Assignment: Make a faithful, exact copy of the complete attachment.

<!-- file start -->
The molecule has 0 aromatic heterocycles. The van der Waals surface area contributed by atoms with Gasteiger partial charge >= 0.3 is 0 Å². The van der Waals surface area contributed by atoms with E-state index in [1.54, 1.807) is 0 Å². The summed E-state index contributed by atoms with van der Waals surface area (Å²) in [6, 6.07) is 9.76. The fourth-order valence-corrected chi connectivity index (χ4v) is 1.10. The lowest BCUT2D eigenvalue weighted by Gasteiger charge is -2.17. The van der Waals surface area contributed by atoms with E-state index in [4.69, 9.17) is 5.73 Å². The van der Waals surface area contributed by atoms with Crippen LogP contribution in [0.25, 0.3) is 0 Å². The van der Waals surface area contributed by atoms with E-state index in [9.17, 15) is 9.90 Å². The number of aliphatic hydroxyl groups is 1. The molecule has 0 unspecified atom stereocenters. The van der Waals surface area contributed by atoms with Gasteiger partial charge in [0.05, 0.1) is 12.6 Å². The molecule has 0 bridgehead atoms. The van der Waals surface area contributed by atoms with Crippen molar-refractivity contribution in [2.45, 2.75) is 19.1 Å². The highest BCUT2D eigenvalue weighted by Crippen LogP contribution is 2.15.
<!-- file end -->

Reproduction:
The molecule has 0 aromatic heterocycles. The van der Waals surface area contributed by atoms with Gasteiger partial charge >= 0.3 is 0 Å². The van der Waals surface area contributed by atoms with E-state index in [1.54, 1.807) is 0 Å². The summed E-state index contributed by atoms with van der Waals surface area (Å²) in [6, 6.07) is 9.76. The fourth-order valence-corrected chi connectivity index (χ4v) is 1.10. The lowest BCUT2D eigenvalue weighted by Gasteiger charge is -2.17. The van der Waals surface area contributed by atoms with E-state index in [4.69, 9.17) is 5.73 Å². The van der Waals surface area contributed by atoms with Crippen LogP contribution in [0.25, 0.3) is 0 Å². The van der Waals surface area contributed by atoms with E-state index in [9.17, 15) is 9.90 Å². The number of aliphatic hydroxyl groups is 1. The molecule has 0 unspecified atom stereocenters. The van der Waals surface area contributed by atoms with Gasteiger partial charge in [0.05, 0.1) is 12.6 Å². The molecule has 0 bridgehead atoms. The van der Waals surface area contributed by atoms with Crippen molar-refractivity contribution in [2.45, 2.75) is 19.1 Å². The highest BCUT2D eigenvalue weighted by Crippen LogP contribution is 2.15.